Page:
Similarly, there is an impressive presence of Sikh farmers in certain areas of Uttarakhand and Uttar Pradesh. The BJP now has enough grounds to get close to them. In a small state like Uttarakhand, where every seat is important, 9-10 seats are dominated by Sikh voters. Similar efforts will also be made in Jat-dominated areas of western Uttar Pradesh. Yogi Adityanath has already visited Kairana and met the local traders suffering from extortion. The BJP had developed the “Muzaffarnagar model" with great care in 2013. It had a tremendous impact on the outcome of the Lok Sabha elections of 2014 and 2019 and also in the Assembly elections of 2017. However, during the farmers’ agitation, the BJP lost all the love of the past eight years. Now the BJP will try to restore the old equations.
Despite these political possibilities, some lingering questions remain. Will this pain of 11 months of struggle go away with a single stroke? Will the opposition really lose out on this issue? According to the Kisan Ekta Morcha, about 600 farmers lost their lives during this agitation. Incidents such as the one in Lakhimpur Kheri also happened. Will the grief of the families of those victims end? There will surely be a new war of words in the coming days.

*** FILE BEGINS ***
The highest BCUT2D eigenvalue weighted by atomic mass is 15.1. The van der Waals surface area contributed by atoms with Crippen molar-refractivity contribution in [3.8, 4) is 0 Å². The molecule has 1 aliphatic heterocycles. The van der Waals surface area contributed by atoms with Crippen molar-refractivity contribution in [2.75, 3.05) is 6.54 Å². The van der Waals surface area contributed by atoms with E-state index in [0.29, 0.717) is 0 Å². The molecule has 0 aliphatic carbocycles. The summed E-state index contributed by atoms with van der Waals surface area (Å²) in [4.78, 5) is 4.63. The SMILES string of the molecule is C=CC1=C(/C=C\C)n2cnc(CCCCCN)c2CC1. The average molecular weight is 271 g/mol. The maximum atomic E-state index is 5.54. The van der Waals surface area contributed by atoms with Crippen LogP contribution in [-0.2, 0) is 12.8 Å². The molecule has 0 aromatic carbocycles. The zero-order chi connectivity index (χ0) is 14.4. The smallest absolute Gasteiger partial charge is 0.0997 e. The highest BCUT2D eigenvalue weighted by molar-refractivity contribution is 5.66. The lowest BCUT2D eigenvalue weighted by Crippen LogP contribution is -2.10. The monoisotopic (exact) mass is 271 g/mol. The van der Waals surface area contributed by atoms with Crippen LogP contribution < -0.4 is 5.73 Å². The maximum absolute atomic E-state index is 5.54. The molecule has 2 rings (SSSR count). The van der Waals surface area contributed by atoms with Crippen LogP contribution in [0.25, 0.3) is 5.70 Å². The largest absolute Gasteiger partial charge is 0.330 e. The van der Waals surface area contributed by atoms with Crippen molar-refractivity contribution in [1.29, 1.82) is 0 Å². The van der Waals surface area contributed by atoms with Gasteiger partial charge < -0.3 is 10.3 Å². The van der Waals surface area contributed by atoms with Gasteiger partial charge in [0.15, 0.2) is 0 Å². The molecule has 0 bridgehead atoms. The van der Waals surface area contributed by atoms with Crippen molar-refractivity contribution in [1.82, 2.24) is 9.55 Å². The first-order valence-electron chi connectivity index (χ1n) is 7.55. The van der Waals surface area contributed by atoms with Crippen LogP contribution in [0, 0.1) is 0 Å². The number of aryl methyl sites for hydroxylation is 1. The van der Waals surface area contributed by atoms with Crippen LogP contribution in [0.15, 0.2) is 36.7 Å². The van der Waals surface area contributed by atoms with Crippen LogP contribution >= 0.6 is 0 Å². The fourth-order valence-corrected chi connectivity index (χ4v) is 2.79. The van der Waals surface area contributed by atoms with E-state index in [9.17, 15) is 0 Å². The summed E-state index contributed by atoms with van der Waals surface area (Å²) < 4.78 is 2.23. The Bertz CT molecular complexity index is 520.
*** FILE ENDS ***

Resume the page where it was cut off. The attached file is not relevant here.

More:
In Punjab and Uttarakhand, the Congress will try its best to take advantage of the repeal of farm laws. Rahul Gandhi used to say that the government will have to withdraw these laws. The entire opposition in Uttar Pradesh would also do the same. The opposition parties of Uttar Pradesh are closely related to the farmers. An attempt will be made to send a message across that you have won a battle, now is the time to come forward with the rest of your demands. We might see some new issues and agitations emerging in Uttar Pradesh and Uttarakhand.
How successful will these attempts be? There has been no major mass movement in Uttar Pradesh and Uttarakhand in the past five years. The opposition has been accused of rhetoric on Twitter, instead of going to the grassroots level.
In Uttar Pradesh, there is no serious resentment against Yogi Adityanath. Despite this, crowds are increasing in the public meetings of Akhilesh Yadav. He was considered successful in making this election bipolar. For this reason, questions were being raised that despite the slogans raised for Brahmins, will the Bahujan Samaj Party fail to expand its original vote bank? Priyanka Gandhi is also trying to attract female voters. Where will it lead? In the midst of this political debate, will this announcement of the prime minister be able to give a new twist to the equation? It will be interesting to see whether the opposition succeeds in projecting the issue as the government’s defeat in the coming days or whether the ruling party manages to capitalize on it more than its opponents.
Beyond all this noise, there is also a question that has been waiting for an answer for decades: when and how will the condition of the sons of the soil improve?
Shashi Shekhar is editor-in-chief, Hindustan. The views expressed are personal.